in user interface policies. Lots of bad ideas (i.e. tiling window
managers, Motif) were tried and discarded without having been wired
into the window system itself. Even now, X provides a platform where
competing visions of the desktop can be implemented and tried out.
- The built-in extensibility of the X11 protocol has allowed it to
evolve over time without breaking compatibility with older
- It works, and has for a long time.
Of course, one should not forget the other important reason why X succeeded
back in the 1980's: it was free software.
So now X dominates the non-Windows desktop. Given the extent to which some
people criticize X, one would assume there would be a whole set of
development projects working to replace it. The fact that X works well
and the existence of a large set of existing X
applications present a daunting challenge to any potential replacement,
however. Without a compelling reason to change (and rock-solid X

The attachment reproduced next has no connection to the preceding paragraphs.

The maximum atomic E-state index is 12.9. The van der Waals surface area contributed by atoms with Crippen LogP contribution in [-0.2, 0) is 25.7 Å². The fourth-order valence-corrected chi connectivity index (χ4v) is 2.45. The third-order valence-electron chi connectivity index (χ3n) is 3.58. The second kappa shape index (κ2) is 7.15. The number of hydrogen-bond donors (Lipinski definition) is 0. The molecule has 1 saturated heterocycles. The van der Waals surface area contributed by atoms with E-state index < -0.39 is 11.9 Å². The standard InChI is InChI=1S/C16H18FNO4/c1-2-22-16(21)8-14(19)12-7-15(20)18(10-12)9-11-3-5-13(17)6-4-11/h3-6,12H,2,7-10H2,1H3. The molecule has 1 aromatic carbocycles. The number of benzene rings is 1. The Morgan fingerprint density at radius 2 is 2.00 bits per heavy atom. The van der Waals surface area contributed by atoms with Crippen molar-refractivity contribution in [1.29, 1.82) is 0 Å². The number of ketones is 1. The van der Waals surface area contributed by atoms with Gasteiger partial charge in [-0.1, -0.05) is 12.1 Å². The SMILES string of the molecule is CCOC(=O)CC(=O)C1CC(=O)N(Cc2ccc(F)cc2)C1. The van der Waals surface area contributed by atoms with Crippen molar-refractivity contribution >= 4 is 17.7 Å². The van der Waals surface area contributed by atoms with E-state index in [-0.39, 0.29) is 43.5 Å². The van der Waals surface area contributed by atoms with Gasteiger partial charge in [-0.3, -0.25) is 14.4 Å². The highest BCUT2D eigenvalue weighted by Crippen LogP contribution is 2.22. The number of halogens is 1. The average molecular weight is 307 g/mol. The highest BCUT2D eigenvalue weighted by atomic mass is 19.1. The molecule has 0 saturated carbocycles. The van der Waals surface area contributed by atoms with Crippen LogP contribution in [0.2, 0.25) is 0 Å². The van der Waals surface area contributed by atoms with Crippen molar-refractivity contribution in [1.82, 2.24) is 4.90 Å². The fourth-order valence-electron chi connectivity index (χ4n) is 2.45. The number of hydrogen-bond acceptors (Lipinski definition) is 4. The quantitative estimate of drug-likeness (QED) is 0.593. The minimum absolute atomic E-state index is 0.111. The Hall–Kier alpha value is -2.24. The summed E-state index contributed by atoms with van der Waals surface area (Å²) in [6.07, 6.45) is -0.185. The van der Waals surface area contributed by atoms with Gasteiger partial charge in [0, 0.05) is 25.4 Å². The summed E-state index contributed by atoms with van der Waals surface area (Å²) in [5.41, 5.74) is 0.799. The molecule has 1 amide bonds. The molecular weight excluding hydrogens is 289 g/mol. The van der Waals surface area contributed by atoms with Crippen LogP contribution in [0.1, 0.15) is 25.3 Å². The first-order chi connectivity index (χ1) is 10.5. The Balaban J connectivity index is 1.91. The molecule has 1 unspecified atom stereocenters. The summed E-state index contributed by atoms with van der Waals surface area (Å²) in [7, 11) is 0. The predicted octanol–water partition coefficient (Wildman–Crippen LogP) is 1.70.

compatibility), users are likely to remain with X for quite some time into
the future. So it is not surprising that free software projects working on
X replacements are not easy to find. There just isn't that much of an itch
One group that is trying, however, is the Fresco project
(formerly known as "Berlin"). Fresco's approach differs from that of X in many
ways: user interface policy will be wired into the window system itself;
more advanced rendering will be supported by the server; the API will be
based on vector operations and will be resolution-independent; CORBA will
be used as the network transport; and the whole thing will be built with
heavy use of threading in mind.
Potential users will need to be patient; according to the web site,
is only useful for demos (really cool demos though :)". Fresco announced its second
milestone release on March 4.
Someday a project like Fresco may well succeed in displacing X from our
desktops. Someday. Meanwhile, X will remain one of the crucial components
of free operating systems like Linux. So the current disagreements over
the direction of the XFree86 project are important.